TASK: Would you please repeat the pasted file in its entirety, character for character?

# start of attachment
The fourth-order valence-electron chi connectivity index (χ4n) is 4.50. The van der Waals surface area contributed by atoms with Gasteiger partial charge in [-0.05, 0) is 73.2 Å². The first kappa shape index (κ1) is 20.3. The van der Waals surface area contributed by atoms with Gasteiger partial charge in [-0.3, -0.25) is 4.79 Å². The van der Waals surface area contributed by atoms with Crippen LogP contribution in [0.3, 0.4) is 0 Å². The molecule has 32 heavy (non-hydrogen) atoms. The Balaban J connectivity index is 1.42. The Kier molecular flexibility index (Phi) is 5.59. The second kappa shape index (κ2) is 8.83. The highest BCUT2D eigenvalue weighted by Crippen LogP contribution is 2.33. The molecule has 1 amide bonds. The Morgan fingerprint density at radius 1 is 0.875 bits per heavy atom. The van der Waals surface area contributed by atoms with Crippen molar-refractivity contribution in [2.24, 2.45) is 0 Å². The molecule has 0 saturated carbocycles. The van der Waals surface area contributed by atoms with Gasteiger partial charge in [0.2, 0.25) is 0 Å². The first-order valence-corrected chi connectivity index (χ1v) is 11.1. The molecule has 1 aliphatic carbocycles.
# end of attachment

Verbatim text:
The fourth-order valence-electron chi connectivity index (χ4n) is 4.50. The van der Waals surface area contributed by atoms with Gasteiger partial charge in [-0.05, 0) is 73.2 Å². The first kappa shape index (κ1) is 20.3. The van der Waals surface area contributed by atoms with Gasteiger partial charge in [-0.3, -0.25) is 4.79 Å². The van der Waals surface area contributed by atoms with Crippen LogP contribution in [0.3, 0.4) is 0 Å². The molecule has 32 heavy (non-hydrogen) atoms. The Balaban J connectivity index is 1.42. The Kier molecular flexibility index (Phi) is 5.59. The second kappa shape index (κ2) is 8.83. The highest BCUT2D eigenvalue weighted by Crippen LogP contribution is 2.33. The molecule has 1 amide bonds. The Morgan fingerprint density at radius 1 is 0.875 bits per heavy atom. The van der Waals surface area contributed by atoms with Crippen molar-refractivity contribution in [2.24, 2.45) is 0 Å². The molecule has 0 saturated carbocycles. The van der Waals surface area contributed by atoms with Gasteiger partial charge in [0.2, 0.25) is 0 Å². The first-order valence-corrected chi connectivity index (χ1v) is 11.1. The molecule has 1 aliphatic carbocycles.